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An uncommon case of persistent hypercalcaemia following parathyroid surgery

Authors:Indrajit Talapatra, Ian Patrick Michael O Connel
Int J Biol Med Res. 2015; 6(4): 5336-5340  |  PDF File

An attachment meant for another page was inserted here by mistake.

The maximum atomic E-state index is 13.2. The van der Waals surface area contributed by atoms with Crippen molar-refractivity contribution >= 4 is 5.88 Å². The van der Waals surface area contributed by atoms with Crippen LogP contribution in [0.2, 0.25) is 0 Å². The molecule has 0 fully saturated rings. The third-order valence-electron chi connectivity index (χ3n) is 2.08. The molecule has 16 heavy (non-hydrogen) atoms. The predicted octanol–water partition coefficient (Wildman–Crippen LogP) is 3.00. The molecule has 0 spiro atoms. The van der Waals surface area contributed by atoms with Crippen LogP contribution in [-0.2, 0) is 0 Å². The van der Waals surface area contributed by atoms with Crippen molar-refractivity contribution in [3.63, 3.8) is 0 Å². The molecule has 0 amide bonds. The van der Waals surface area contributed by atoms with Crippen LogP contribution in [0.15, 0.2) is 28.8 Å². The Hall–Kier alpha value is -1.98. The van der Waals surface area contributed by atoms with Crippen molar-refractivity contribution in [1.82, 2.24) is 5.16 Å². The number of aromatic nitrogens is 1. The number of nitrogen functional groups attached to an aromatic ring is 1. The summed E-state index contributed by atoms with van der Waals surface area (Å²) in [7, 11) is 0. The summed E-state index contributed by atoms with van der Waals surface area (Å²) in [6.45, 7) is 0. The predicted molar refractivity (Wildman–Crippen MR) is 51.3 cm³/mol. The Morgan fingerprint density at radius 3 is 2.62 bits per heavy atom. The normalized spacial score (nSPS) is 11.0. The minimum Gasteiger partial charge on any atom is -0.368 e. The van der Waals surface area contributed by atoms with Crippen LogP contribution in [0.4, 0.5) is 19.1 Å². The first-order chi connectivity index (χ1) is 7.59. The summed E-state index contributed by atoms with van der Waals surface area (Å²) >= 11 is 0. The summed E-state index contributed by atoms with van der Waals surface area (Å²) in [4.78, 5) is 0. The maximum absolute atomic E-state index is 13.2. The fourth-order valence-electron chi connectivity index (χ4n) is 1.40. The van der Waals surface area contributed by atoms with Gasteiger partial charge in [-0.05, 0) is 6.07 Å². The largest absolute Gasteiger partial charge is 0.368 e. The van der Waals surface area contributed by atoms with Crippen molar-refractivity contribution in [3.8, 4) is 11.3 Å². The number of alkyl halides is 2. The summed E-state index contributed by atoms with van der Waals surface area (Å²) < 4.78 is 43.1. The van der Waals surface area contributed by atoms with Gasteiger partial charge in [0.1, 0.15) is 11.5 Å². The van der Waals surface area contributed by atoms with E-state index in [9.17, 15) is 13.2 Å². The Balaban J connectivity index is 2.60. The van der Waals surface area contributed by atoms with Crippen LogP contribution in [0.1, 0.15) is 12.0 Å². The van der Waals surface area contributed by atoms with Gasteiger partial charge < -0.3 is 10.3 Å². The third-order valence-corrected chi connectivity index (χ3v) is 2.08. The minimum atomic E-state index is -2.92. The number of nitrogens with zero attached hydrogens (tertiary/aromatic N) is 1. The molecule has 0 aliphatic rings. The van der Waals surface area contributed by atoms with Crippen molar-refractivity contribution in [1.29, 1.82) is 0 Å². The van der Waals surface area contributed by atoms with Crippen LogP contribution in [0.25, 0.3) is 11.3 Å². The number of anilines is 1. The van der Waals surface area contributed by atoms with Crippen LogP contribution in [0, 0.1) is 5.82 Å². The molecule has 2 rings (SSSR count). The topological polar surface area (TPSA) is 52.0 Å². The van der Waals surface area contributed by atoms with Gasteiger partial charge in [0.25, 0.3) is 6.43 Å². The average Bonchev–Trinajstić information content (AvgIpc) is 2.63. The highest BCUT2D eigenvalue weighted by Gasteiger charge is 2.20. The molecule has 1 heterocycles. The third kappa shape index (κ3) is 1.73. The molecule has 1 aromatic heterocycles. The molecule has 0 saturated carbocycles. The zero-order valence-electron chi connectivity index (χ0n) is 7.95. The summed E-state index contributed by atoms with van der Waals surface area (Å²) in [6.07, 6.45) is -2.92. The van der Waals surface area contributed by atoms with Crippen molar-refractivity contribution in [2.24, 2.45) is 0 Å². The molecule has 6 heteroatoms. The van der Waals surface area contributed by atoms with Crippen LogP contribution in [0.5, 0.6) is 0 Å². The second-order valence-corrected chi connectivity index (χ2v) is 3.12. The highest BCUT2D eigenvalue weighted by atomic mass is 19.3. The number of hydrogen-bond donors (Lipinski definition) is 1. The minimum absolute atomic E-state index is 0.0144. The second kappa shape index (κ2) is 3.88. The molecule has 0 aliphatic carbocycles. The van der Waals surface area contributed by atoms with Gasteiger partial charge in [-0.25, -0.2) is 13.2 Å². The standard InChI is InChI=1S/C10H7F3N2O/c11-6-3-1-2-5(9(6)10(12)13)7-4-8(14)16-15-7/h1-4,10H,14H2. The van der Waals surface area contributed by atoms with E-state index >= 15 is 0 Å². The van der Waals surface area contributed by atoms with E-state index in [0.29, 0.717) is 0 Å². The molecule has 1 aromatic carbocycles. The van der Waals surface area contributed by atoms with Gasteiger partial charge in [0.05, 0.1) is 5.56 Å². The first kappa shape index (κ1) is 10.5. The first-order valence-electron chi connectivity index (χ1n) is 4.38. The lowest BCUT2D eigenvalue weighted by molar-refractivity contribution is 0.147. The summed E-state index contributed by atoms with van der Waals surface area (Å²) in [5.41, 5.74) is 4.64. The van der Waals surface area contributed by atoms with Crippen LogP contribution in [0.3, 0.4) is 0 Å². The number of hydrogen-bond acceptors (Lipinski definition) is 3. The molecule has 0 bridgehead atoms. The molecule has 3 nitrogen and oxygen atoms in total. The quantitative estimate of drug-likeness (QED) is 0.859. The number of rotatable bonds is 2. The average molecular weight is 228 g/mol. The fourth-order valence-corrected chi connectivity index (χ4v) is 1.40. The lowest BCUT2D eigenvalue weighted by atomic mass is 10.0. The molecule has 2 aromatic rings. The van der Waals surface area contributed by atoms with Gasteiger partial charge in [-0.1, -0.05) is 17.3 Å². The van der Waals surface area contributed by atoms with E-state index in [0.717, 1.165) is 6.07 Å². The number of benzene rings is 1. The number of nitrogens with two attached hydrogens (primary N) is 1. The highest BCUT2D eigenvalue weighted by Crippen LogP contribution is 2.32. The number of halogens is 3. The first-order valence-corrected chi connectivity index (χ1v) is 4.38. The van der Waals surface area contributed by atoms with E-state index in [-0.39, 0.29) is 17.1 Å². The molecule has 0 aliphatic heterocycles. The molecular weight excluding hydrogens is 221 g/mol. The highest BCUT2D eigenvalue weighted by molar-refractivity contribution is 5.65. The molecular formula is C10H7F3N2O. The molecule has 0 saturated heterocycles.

A 67 year old woman was referred by her GP for raised serum calcium and raised Parathyroid hormone (PTH) to the clinic in June 2011. The patient had high calcium with raised PTH for six years, since 2005, prior to been seen in the clinic. The patient’s renal function was normal and was diagnosed with Primary Hyperparathyroidism. Urinary calcium over 24 hours was mildly elevated and there was no evidence of kidneys stones on imaging. However a DEXA scan showed evidence of osteoporosis. The patient’s Vitamin D level was normal and she was referred to a tertiary hospital for Parathyroidectomy. However the patient’s serum calcium and PTH levels continued to remain high despite Parathyroid surgery. Subsequently for failed Parathyroidectomy the patient underwent a CT scan of thorax which suggested the presence of an ectopic mediastinal Parathyroid adenoma. The patient was not thought to be suitable for thoracic surgery and hence kept under monitoring for her serum calcium. The patient’s recent Vitamin D level was found to be low and was commenced on Vitamin D supplementation. The calcium level became quite high and Vitamin D supplementation had to be withheld briefly. The decision was taken to treat the patient later with low dose Vitamin D simultaneously with Cinacalcet